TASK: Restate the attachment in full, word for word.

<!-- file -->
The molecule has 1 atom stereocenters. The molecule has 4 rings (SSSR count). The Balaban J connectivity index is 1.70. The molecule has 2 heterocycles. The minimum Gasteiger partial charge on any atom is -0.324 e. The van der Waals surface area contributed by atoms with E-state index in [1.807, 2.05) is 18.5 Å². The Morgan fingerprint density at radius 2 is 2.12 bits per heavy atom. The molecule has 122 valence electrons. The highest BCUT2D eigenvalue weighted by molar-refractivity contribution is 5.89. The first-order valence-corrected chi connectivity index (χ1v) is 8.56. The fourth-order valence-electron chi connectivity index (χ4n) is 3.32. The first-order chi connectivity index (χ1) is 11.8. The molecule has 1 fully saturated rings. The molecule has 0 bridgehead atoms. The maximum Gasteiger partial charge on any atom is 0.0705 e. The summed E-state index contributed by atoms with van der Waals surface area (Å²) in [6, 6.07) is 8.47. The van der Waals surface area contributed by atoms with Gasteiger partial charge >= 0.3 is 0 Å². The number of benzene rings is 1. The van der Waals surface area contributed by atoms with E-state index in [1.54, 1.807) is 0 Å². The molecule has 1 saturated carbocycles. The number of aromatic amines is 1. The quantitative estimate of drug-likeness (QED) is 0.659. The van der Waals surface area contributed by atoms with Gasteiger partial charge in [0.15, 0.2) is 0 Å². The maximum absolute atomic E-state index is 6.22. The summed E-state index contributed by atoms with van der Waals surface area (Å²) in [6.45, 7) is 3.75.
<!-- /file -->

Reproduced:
The molecule has 1 atom stereocenters. The molecule has 4 rings (SSSR count). The Balaban J connectivity index is 1.70. The molecule has 2 heterocycles. The minimum Gasteiger partial charge on any atom is -0.324 e. The van der Waals surface area contributed by atoms with E-state index in [1.807, 2.05) is 18.5 Å². The Morgan fingerprint density at radius 2 is 2.12 bits per heavy atom. The molecule has 122 valence electrons. The highest BCUT2D eigenvalue weighted by molar-refractivity contribution is 5.89. The first-order valence-corrected chi connectivity index (χ1v) is 8.56. The fourth-order valence-electron chi connectivity index (χ4n) is 3.32. The first-order chi connectivity index (χ1) is 11.8. The molecule has 1 fully saturated rings. The molecule has 0 bridgehead atoms. The maximum Gasteiger partial charge on any atom is 0.0705 e. The summed E-state index contributed by atoms with van der Waals surface area (Å²) in [6, 6.07) is 8.47. The van der Waals surface area contributed by atoms with Gasteiger partial charge >= 0.3 is 0 Å². The number of benzene rings is 1. The van der Waals surface area contributed by atoms with E-state index in [1.54, 1.807) is 0 Å². The molecule has 1 saturated carbocycles. The number of aromatic amines is 1. The quantitative estimate of drug-likeness (QED) is 0.659. The van der Waals surface area contributed by atoms with Gasteiger partial charge in [0.15, 0.2) is 0 Å². The maximum absolute atomic E-state index is 6.22. The summed E-state index contributed by atoms with van der Waals surface area (Å²) in [6.45, 7) is 3.75.